After leaving Killingholme Austin was posted to RNAS South Shields where, between July and October 1918, his duties involved testing flying boats for airworthiness and then delivering them to locations across the UK.
The first flying boat that Austin tested and delivered was N4240, a Felixstowe F3, which he flew south to RNAS Cattewater near Plymouth in Devon.
Short 184 flying boats on the Cattewater slipway (Austin Robinson Papers 12/5/5)
His next delivery involved flying Felixstowe Porte Baby, N9807, north to Houton Bay, which was the RNAS station for Scapa Flow in Orkney. These were extremely long delivery flights - the flight from South Shields to Cattewater could take over 8 hours - and Austin always had to stop to refuel - at Killingholme if going South or at Dundee if going north.
Felixstowe Porte Baby No. 9807 after it was wrecked in a gale at Catfirth (Austin Robinson Papers, loose photo in Box 131)
In October 1918 Austin was posted to the naval ferry pool in London and was involved in ferrying flying boats from the locations where they were being constructed - notably Hythe on Southampton Water and Cowes on the Isle of Wight - to Felixstowe and a variety of other RNAS stations.
After the Armistice Austin was sent to Rochester where he began testing flying boats built by Shorts and then delivering them to Felixstowe. He remained their until April 1919 and, in his words '... got to know Shorts very well indeed' (EAGR Papers 2/9/4). The Robinson archive contains a large number of photographs that he took while at Shorts - of flying boats being constructed, tested and launched. Many of these pictures provide fascinating insights into the construction of these early aircraft and also clearly indicate the importance of women in industry by this time. A selection of these photographs may be viewed on the Marshall Library web site.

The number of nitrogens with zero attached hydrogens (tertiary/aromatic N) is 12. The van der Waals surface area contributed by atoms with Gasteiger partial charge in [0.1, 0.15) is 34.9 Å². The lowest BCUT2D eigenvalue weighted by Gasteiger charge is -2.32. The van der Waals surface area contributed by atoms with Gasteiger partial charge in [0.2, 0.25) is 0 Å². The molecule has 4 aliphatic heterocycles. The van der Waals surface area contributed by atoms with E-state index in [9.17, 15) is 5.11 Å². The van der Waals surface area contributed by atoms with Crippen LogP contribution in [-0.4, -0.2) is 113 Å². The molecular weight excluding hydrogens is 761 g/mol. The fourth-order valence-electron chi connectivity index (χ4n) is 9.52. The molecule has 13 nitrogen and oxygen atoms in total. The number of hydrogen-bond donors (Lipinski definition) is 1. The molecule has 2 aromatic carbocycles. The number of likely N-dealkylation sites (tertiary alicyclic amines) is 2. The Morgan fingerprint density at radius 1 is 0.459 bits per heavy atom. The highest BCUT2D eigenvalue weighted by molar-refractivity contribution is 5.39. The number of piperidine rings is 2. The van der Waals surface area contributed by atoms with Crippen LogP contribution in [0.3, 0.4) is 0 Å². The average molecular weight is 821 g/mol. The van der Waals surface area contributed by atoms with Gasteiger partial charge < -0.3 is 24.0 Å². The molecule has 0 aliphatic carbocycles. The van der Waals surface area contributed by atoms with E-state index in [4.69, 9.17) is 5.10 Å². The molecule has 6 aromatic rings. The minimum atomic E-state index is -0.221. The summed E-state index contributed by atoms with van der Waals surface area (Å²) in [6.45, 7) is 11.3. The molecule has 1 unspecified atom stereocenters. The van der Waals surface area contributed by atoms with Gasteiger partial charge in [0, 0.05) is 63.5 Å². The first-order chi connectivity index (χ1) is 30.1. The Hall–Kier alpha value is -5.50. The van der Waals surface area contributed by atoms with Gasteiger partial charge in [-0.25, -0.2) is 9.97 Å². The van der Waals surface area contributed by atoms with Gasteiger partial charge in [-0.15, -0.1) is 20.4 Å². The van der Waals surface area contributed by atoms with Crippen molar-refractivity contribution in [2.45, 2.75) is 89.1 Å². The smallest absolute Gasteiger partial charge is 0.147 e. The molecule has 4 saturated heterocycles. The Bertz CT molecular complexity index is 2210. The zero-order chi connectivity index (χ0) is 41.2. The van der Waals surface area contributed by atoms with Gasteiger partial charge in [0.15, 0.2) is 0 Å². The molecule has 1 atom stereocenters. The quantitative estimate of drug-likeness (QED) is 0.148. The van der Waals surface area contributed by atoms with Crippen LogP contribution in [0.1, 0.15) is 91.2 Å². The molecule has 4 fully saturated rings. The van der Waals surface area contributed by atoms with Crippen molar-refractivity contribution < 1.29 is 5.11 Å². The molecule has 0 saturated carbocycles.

Front of No. 3 erecting shed at Short Brothers, Rochester (Austin Robinson Papers 12/5/6)
Short F3 flying boats under construction (Austin Robinson Papers 12/5/6)
Some of the female workforce at Shorts posing on an F3 (Austin Robinson Papers 12/5/6)
Austin's last flight as a flying boat pilot occurred in April 1919 when, on the suggestion of Oswald Short, he took his younger brother Christopher on a flight in N4033, a Felixstowe F3. The flight was uneventful and the following day he travelled to Cambridge to begin his studies as an undergraduate at Christ's.